But my suspicion that food might still be an idol in my life was confirmed when I came to Dallas Willard’s section on fasting, which he argues is one of the most important ways to practice the self-denial Jesus required of those wishing to follow him (matthew 16:24), and which Dallas Willard therefore recommends for Christians today as it “reveals to us how much of our peace depends upon the pleasures of eating” (Willard 1990, 166). I was immediately convicted, but just like in 2018, I once again found myself thinking, “I’ll pass on that discipline, thanks” and “Thank goodness practicing the discipline of fasting isn’t required to pass this course.” It also occurred to me that because I hadn’t gotten to the root of my food dandelion, the stem was starting to grow back in the form of small lapses in diligence regarding even my surface-level commitment to physical health.

I vividly remember March 17, 2020, just a couple days into that surreal week when everything changed. That day, Mom and I were both glued to Facebook, curious as to how friends and family were coping with this strange new world. Mom saw jokes from a few people that before the lockdown was over, they would gain the COVID 19, as they found they were eating to cope with the boredom and anxiety. “That won’t be me,” I found myself thinking smugly. And for a few months, it wasn’t. Even during the strange time of supply shortages at grocery stores and long waits for grocery delivery, I never went a day without salad, bean soup, and plenty of other fruit and vegetables. I have re-introduced natural peanut butter, one of those foods that caused me to sin, because it has nutritional benefits and is found in many of Dr. Fuhrman’s recipes, and I realized I could save quite a bit of money by stirring two tablespoons into my oatmeal two or three days a week rather than getting my serving of nuts from nutrition bars every single day. I would just make sure to only touch that jar on oatmeal days, and after stirring exactly two tablespoons into my oatmeal, to promptly put the jar away! In other words, I would practice self-control which is actually a fruit of the spirit that should be cultivated rather than avoided. But my commitment to avoiding red meat, cheese, simple carbs and traditional desserts has never wavered.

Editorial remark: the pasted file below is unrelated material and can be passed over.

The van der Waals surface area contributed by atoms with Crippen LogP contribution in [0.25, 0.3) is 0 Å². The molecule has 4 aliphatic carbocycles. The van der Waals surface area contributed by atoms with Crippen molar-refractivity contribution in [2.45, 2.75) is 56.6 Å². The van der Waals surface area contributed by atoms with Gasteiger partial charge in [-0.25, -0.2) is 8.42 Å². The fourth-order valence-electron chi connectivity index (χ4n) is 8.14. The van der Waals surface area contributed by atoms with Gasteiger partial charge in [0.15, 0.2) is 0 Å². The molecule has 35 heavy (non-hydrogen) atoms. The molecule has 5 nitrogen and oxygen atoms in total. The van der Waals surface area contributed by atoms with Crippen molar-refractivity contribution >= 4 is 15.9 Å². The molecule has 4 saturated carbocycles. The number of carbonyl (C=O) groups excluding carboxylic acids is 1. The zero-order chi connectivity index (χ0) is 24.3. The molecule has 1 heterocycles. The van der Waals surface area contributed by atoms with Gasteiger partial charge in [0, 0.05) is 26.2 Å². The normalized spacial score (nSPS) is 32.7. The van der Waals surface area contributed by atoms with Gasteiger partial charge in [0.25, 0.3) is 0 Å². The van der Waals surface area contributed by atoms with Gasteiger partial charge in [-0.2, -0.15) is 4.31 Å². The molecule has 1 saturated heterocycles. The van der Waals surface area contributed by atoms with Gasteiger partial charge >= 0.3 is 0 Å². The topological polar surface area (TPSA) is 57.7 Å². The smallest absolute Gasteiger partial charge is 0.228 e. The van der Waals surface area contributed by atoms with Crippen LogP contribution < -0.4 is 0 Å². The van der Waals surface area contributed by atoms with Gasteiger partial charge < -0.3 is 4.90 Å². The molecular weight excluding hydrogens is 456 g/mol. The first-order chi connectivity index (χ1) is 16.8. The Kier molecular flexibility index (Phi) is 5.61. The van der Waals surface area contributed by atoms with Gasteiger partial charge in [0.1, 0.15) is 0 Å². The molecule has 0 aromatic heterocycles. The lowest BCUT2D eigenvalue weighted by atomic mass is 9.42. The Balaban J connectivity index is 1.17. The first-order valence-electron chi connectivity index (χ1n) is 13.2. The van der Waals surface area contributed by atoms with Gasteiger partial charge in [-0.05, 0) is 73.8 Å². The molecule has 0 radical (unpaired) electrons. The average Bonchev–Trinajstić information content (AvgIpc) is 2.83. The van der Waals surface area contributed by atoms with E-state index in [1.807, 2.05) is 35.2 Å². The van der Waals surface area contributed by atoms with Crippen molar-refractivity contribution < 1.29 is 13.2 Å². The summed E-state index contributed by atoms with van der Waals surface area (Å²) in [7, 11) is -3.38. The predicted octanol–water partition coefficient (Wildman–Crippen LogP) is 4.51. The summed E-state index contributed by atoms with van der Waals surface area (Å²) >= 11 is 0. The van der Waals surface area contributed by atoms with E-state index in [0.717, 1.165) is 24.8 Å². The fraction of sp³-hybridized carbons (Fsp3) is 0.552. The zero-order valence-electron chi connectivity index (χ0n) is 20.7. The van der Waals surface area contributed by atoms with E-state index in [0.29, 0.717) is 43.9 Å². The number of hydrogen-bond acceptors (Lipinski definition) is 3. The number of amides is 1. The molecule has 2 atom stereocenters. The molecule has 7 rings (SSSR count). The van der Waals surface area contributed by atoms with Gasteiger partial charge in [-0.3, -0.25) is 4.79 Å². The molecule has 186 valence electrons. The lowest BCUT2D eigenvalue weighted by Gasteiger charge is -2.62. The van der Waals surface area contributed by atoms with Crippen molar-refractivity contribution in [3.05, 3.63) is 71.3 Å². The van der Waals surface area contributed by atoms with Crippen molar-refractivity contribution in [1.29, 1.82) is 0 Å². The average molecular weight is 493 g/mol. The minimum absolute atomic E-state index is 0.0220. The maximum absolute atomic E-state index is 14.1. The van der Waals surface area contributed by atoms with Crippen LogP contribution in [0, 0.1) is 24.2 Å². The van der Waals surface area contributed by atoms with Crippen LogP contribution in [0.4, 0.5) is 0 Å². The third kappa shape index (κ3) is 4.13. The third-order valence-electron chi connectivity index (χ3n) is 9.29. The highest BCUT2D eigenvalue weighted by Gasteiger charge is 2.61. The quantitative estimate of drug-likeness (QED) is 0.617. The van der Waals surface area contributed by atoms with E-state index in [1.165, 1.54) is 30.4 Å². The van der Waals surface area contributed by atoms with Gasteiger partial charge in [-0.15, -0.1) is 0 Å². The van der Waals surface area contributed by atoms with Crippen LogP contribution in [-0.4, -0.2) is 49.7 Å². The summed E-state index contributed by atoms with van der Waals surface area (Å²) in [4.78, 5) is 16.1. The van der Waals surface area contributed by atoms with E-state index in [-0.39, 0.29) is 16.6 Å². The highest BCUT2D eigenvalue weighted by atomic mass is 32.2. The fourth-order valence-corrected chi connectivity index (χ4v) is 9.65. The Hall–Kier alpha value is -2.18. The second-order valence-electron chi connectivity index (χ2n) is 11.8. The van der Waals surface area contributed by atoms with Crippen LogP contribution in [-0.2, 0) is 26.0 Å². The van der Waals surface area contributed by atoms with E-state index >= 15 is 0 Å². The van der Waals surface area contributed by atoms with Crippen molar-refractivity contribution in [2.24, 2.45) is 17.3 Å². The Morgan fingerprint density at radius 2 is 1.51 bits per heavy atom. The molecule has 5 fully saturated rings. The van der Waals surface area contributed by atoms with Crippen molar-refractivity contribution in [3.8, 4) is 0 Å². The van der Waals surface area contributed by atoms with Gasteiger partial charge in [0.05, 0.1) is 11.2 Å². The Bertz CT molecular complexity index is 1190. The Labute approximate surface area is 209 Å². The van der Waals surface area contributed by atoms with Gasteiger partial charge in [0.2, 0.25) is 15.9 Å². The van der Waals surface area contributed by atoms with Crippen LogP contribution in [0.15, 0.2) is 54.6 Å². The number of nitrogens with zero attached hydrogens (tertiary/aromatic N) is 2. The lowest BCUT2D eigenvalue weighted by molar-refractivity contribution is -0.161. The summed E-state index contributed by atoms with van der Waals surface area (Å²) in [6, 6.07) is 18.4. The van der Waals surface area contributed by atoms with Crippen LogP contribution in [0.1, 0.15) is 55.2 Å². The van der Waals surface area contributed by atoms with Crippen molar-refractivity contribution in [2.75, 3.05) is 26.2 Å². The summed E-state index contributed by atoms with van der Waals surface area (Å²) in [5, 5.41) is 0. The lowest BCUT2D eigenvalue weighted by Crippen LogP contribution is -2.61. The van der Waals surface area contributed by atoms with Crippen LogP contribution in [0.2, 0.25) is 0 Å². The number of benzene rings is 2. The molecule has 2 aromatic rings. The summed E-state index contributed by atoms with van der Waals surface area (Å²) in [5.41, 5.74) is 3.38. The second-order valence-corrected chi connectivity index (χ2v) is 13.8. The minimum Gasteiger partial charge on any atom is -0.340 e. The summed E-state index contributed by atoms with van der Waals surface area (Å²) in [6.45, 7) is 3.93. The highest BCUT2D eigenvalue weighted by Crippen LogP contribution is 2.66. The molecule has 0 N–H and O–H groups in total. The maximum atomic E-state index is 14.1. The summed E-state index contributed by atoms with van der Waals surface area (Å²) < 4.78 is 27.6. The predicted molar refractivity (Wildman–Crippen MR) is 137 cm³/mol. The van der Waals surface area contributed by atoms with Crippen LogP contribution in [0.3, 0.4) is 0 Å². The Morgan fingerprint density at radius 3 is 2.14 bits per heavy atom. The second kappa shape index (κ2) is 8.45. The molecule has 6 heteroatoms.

But gradually, I began to backslide in other ways, eating servings of chicken that were far larger than the recommended deck of cards, or snacking when I was not really hungry, just bored or tired after an afternoon of studying. Two weeks ago when my parents and I got dressed up for a cousin’s wedding, the first dress-up occasion since my brother’s intimate, pandemic wedding last August, we all came to the disheartening realization that our clothes were a little tighter, and decided summer was a good time to re-join the gym where Mom and I enjoyed swimming, and where Dad used the elliptical and weight machines before the pandemic. I had not checked my weight since my annual physical December 31, a purposeful decision as my obsessive compulsiveness is bad enough without letting myself stress over every little fluctuation in my weight as is the case with some people who weigh themselves often. But I was curious to get a baseline now that I was swimming again. To my disappointment, I had gained the COVID 12. This was humbling, but did not send me into despair. I was still nowhere near the 186 pounds of November 2018, or even the 168 pounds of 2015 when the job developer implied that my clothing was not flattering. My seminary education also helped me understand on a deeper level that although the Christian life requires effort on our part, the fact that we are saved by grace means God still loves us even when we make mistakes. I just needed to re-commit myself, remembering that God never intended for food to be the source of all of our comfort and pleasure.

My attempt at frugality by letting Mom help me chop up onions and peppers rather than buying them dehydrated was also completely negated when last summer, I became addicted to crunchy kale. Until then, the only processed snack I allowed myself to eat was roasted seaweed, which is very low in calories, high in nutrition and much less expensive. I discovered crunchy kale, and came to love it as a unique, flavorful, healthy snack in 2016, but even then when I was riding high on having a credit card for the first time and earning my own money, I realized this could become an expensive habit and put the kibosh on it after ordering two cases. But perhaps because pandemic life lacked uniqueness and flavor, I craved it in the form of crunchy kale, and quickly fell into a routine of rewarding myself after an afternoon of studying by cracking open a bag of kale chips at 5:30 with the same delight as normal people might crack open a bottle of whine. Another spiritual discipline Dallas Willard discussed in week 6 of my Spiritual Formation course was frugality, and with a sinking feeling in my stomach, I thought of my crunchy kale addiction which cost $4 a day, and realized I was failing pretty miserably in this discipline too!